Words that make pills easier to swallow: a communication typology to address practical and perceptual barriers to medication intake behavior
Received 21 July 2012
Accepted for publication 29 August 2012
Published 11 December 2012 Volume 2012:6 Pages 871—885
Checked for plagiarism Yes
Review by Single anonymous peer review
Peer reviewer comments 4
Annemiek J Linn,1 Julia CM van Weert,1 Barbara C Schouten,1 Edith G Smit,1 Ad A van Bodegraven,2 Liset van Dijk3
1Amsterdam School of Communication Research (ASCoR), University of Amsterdam, Amsterdam, The Netherlands; 2VU University Medical Center, Amsterdam, The Netherlands; 3Netherlands Institute for Health Services Research, Utrecht, The Netherlands
Purpose: The barriers to patients’ successful medication intake behavior could be reduced through tailored communication about these barriers. The aim of this study is therefore (1) to develop a new communication typology to address these barriers to successful medication intake behavior, and (2) to examine the relationship between the use of the typology and the reduction of the barriers to successful medication intake behavior.
Patients and methods: Based on a literature review, the practical and perceptual barriers to successful medication intake behavior typology (PPB-typology) was developed. The PPB-typology addresses four potential types of barriers that can be either practical (memory and daily routine barriers) or perceptual (concern and necessity barriers). The typology describes tailored communication strategies that are organized according to barriers and communication strategies that are organized according to provider and patient roles. Eighty consultations concerning first-time medication use between nurses and inflammatory bowel disease patients were videotaped. The verbal content of the consultations was analyzed using a coding system based on the PPB-typology. The Medication Understanding and Use Self-efficacy Scale and the Beliefs about Medicine Questionnaire Scale were used as indicators of patients’ barriers and correlated with PPB-related scores.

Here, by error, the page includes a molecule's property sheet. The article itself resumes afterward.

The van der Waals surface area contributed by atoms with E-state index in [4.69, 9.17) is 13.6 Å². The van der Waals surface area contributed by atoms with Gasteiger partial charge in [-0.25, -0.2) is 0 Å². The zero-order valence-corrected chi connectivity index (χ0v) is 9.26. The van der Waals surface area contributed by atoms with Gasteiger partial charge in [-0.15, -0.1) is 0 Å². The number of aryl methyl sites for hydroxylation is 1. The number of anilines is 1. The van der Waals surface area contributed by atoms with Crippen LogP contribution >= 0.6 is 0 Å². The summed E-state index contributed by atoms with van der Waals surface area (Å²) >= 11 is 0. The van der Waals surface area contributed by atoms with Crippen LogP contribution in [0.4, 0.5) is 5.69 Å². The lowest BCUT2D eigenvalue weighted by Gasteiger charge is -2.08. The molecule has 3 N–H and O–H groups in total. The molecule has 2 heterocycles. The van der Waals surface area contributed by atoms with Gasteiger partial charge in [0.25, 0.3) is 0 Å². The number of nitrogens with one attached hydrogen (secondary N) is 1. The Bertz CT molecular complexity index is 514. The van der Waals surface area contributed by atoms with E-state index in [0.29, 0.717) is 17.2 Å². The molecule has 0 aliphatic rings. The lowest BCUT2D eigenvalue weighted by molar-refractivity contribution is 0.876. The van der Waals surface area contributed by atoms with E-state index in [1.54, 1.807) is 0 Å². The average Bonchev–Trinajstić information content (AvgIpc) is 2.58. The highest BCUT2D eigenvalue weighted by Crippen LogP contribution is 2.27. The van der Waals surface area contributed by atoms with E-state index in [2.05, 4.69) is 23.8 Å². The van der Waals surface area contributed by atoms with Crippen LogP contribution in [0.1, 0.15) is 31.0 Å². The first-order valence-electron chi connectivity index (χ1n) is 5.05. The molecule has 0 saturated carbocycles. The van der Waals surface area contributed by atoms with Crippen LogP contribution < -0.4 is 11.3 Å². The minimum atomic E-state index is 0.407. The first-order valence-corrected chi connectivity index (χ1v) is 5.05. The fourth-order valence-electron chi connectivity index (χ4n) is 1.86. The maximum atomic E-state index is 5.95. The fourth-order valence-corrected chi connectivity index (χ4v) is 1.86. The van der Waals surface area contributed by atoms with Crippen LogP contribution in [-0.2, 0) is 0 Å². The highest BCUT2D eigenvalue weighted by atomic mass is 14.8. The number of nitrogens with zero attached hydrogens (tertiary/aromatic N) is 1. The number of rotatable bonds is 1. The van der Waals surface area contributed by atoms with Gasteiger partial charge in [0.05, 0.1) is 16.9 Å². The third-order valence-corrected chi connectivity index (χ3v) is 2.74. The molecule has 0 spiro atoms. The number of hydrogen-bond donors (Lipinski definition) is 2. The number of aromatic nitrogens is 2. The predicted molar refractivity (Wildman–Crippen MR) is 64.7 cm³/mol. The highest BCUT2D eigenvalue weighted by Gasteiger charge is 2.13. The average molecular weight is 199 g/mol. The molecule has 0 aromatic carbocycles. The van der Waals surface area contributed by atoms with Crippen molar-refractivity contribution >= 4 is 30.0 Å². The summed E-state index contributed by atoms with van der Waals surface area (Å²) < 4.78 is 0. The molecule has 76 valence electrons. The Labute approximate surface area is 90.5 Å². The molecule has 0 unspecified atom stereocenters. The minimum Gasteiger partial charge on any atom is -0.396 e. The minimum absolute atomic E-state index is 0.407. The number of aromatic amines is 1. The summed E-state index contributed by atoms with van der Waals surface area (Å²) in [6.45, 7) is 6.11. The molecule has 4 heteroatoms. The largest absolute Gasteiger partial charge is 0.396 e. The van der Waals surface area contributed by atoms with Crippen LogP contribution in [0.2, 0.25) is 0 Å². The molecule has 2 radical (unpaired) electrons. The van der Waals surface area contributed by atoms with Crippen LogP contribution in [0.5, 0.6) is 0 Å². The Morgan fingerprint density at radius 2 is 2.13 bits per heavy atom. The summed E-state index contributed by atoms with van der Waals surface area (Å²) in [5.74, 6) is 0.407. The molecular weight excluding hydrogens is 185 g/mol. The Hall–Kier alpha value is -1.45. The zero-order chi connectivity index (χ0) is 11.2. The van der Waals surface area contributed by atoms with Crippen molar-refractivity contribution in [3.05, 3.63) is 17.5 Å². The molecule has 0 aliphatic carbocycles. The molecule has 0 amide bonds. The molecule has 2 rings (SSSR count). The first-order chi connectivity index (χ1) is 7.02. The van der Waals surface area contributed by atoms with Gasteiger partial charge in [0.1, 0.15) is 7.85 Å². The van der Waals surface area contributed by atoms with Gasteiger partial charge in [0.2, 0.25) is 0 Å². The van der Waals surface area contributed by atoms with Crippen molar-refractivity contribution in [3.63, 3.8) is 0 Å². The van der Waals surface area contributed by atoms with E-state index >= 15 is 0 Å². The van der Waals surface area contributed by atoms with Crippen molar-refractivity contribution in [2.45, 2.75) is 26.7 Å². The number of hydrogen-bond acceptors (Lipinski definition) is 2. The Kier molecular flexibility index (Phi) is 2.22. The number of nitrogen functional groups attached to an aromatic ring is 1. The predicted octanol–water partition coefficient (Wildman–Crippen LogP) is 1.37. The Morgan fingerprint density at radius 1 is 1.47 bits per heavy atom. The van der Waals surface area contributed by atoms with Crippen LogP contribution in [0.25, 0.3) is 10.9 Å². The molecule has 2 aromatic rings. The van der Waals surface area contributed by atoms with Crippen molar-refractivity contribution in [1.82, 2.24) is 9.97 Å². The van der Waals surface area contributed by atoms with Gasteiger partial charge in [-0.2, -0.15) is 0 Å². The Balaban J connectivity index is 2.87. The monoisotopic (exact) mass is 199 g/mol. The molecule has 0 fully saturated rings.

Results: The results showed that nurses generally did not communicate with patients according to the typology. However, when they did, fewer barriers to successful medication intake behavior were identified. A significant association was found between nurses who encouraged question-asking behavior and memory barriers (r = −0.228, P = 0.042) and between nurses who summarized information (r = −0.254, P = 0.023) or used cartoons or pictures (r = −0.249, P = 0.026) and concern barriers. Moreover, a significant relationship between patients’ emotional cues about side effects and perceived concern barriers (r = 0.244, P = 0.029) was found as well.
Conclusion: The PPB-typology provides communication recommendations that are designed to meet patients’ needs and assist providers in the promotion of successful medication intake behavior, and it can be a useful tool for developing effective communication skills training programs.
Keywords: interpersonal communication, tailoring, adherence, coding provider-patient interaction, beliefs, self-efficacy
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